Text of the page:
I don’t call these franchises, or even series. These are cash grabs, plain and simple, and typically end up purely as straight to video enterprises. You’ve seen these movies, probably hyped on Netflix or on the video shelf – “Sniper,” “Universal Soldier,” even “Jarhead,” which was an anti-war movie with almost no action, but whose name is now used to market all manner of rah rah shoot ‘em ups.

Never, however, have I seen a series spin back up the way the “Fast and Furious” one has. The third movie, “Tokyo Drift,” had nothing to do with this series – was purely a name grab, except in the last few seconds, when Vin Diesel makes a surprise cameo. Director Justin Lin, who had mined another of his own early films for one of the main characters of “Tokyo Drift,” was eventually given the reins of the fourth installment of the “Fast” series three years later and the rest is history.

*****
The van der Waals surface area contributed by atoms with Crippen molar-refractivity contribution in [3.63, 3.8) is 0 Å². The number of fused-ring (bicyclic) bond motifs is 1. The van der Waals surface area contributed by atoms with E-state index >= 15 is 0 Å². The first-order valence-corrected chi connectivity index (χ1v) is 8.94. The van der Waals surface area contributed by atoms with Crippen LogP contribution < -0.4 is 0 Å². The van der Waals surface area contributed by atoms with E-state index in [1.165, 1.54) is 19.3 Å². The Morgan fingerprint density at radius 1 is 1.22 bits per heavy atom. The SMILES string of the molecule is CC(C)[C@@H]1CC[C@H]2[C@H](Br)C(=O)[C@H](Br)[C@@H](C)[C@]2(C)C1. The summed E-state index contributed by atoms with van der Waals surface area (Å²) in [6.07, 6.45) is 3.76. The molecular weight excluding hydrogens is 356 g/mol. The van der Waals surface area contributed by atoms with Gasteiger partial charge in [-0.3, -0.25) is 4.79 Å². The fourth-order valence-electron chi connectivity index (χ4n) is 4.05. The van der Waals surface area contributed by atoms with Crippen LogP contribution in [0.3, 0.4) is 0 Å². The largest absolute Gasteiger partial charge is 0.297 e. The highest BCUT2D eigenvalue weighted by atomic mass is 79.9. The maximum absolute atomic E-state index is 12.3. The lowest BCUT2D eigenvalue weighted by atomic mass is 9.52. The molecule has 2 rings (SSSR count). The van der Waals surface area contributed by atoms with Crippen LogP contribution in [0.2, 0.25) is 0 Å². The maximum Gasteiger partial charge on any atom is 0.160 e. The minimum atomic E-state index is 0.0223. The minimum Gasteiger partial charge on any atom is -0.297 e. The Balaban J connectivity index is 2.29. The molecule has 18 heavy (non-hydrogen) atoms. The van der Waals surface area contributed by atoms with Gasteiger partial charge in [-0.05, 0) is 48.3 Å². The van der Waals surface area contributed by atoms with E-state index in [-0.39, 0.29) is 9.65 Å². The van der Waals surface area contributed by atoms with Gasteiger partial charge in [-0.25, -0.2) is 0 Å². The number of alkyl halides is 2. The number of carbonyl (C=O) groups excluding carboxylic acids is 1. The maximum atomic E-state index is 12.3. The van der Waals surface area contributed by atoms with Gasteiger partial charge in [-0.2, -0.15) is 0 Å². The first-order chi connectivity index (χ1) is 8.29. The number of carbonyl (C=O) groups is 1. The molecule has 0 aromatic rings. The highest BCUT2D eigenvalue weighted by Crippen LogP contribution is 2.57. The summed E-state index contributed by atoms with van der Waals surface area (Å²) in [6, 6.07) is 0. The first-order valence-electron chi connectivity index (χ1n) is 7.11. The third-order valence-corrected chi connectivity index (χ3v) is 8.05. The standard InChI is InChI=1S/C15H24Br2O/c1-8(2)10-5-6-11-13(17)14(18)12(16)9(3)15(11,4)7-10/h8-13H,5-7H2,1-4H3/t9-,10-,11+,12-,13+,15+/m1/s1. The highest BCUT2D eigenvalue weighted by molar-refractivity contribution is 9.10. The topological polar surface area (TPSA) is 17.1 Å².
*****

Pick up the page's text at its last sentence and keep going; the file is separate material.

My guess is that this is all because Diesel, whose sci-fi films had pretty much fizzled, was desperate to reboot his own career by magically getting a redo on a poor business decision he’d made years earlier – that being to abandon the “Fast” franchise and to pursue a “Pitch Black” series of films following his character Riddick, an assassin who happens to come from a planet called “Furiosa.” Coincidentally, Charlize Theron, who plays the villain in this latest “Fast” film, played a character named Furiosa in the last “Mad Max” film, another franchise on the rise.

That’s a lot of back story to bring us up to the current film, but it’s par for the course for this series, which plays out like an extended soap opera. There’re a ton of characters and they appear and then disappear, get amnesia, die and come back, and, as happens with Vin Diesel’s Dom Torretto in this film, completely switch loyalties.